Nashville uses storm drains adoption to fight localized flooding

NASHVILLE, Tenn, — Metro Nashville has a new way to prevent neighborhood flooding, like middle Tennessee has seen all-too-often this spring. The program calls for more than 40,000 volunteers to adopt storm drains around the Nashville area. "You’ll see leaves, yard clippings, any type of debris, a lot of litter, Styrofoam cups, trash bags, and all that sitting on top of a storm drain can prevent the water from getting into it.” Sonia Allman said. Allman is with Metro Water Services. She said clogged storm drains are a big part of the problem in Nashville.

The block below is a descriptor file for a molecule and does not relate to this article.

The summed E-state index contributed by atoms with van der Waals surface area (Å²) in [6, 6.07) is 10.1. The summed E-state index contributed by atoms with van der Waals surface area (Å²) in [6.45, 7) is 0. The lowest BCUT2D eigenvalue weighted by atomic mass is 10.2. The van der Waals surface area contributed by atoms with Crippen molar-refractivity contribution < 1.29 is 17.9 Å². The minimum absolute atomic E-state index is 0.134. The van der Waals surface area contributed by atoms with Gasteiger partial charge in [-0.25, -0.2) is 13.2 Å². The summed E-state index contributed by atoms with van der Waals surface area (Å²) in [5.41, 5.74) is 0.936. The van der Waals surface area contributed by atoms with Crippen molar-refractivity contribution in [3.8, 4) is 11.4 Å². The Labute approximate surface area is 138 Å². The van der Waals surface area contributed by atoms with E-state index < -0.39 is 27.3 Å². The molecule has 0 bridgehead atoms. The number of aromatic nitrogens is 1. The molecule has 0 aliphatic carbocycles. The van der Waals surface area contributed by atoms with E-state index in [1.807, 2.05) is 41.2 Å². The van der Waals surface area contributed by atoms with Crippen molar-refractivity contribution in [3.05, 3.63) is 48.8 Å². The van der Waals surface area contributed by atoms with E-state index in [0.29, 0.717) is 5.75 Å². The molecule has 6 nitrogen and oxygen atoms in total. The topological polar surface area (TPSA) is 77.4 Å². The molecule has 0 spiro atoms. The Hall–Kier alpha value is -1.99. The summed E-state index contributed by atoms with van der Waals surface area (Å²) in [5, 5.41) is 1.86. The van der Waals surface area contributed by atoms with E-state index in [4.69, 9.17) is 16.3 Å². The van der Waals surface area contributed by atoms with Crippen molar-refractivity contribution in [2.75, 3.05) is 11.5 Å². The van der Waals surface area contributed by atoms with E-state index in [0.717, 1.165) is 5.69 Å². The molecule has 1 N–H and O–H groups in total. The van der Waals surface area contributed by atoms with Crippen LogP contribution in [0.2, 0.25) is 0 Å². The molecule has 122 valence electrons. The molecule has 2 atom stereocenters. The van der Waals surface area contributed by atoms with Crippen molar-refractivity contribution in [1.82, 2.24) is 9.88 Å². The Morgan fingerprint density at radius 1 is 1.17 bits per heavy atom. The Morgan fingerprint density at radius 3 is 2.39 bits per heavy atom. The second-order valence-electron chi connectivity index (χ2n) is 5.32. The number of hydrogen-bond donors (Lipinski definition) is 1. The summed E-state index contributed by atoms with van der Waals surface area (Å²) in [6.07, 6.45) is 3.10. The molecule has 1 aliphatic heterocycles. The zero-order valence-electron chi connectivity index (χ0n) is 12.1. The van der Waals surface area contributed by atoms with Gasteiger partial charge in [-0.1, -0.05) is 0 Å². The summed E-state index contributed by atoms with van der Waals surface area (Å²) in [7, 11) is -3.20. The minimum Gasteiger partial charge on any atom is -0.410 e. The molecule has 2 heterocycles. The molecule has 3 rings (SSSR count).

The large-scale adoption effort is spearheaded by the Nashville Clean Water Project. Mark Thien is the group’s executive director. "There’s 44,000 storm drains," Thien said. "This entire system is built with GIS-enabled software. It’s Esri software, which is industry-leading for the development community. Literally you can sit in your office and pick one on your computer or you can pick one on your phone." Kelly Stewart is founder of the Nashville hiking meet-up. The outdoorsman recently adopted three storm drains near his home in Nipper’s Corner. He’s hoping to convince his hiking friends and neighbors to do the same. “Doesn’t really interrupt what […]

graphic: what clogs a city's storm drains? Ask Nashville's flood-abatement program

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